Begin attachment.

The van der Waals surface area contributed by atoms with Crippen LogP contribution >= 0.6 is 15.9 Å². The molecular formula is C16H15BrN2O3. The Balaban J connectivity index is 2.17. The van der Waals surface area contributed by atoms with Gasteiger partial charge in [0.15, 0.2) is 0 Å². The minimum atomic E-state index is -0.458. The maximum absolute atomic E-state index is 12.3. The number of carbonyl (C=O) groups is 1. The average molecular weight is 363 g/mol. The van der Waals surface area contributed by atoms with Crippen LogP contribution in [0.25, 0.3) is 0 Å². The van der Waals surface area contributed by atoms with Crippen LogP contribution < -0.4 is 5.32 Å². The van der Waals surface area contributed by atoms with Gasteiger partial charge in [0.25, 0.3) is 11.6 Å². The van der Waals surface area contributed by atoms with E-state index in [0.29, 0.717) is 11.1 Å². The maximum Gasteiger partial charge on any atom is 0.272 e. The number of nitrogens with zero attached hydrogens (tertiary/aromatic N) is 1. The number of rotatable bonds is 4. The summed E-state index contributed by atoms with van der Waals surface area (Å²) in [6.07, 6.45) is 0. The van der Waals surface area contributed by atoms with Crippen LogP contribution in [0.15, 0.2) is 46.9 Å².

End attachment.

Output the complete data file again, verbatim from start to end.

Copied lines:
The van der Waals surface area contributed by atoms with Crippen LogP contribution >= 0.6 is 15.9 Å². The molecular formula is C16H15BrN2O3. The Balaban J connectivity index is 2.17. The van der Waals surface area contributed by atoms with Gasteiger partial charge in [0.15, 0.2) is 0 Å². The minimum atomic E-state index is -0.458. The maximum absolute atomic E-state index is 12.3. The number of carbonyl (C=O) groups is 1. The average molecular weight is 363 g/mol. The van der Waals surface area contributed by atoms with Crippen LogP contribution in [0.25, 0.3) is 0 Å². The van der Waals surface area contributed by atoms with Crippen LogP contribution < -0.4 is 5.32 Å². The van der Waals surface area contributed by atoms with Gasteiger partial charge in [0.25, 0.3) is 11.6 Å². The van der Waals surface area contributed by atoms with E-state index in [0.29, 0.717) is 11.1 Å². The maximum Gasteiger partial charge on any atom is 0.272 e. The number of nitrogens with zero attached hydrogens (tertiary/aromatic N) is 1. The number of rotatable bonds is 4. The summed E-state index contributed by atoms with van der Waals surface area (Å²) in [6.07, 6.45) is 0. The van der Waals surface area contributed by atoms with Crippen LogP contribution in [0.15, 0.2) is 46.9 Å².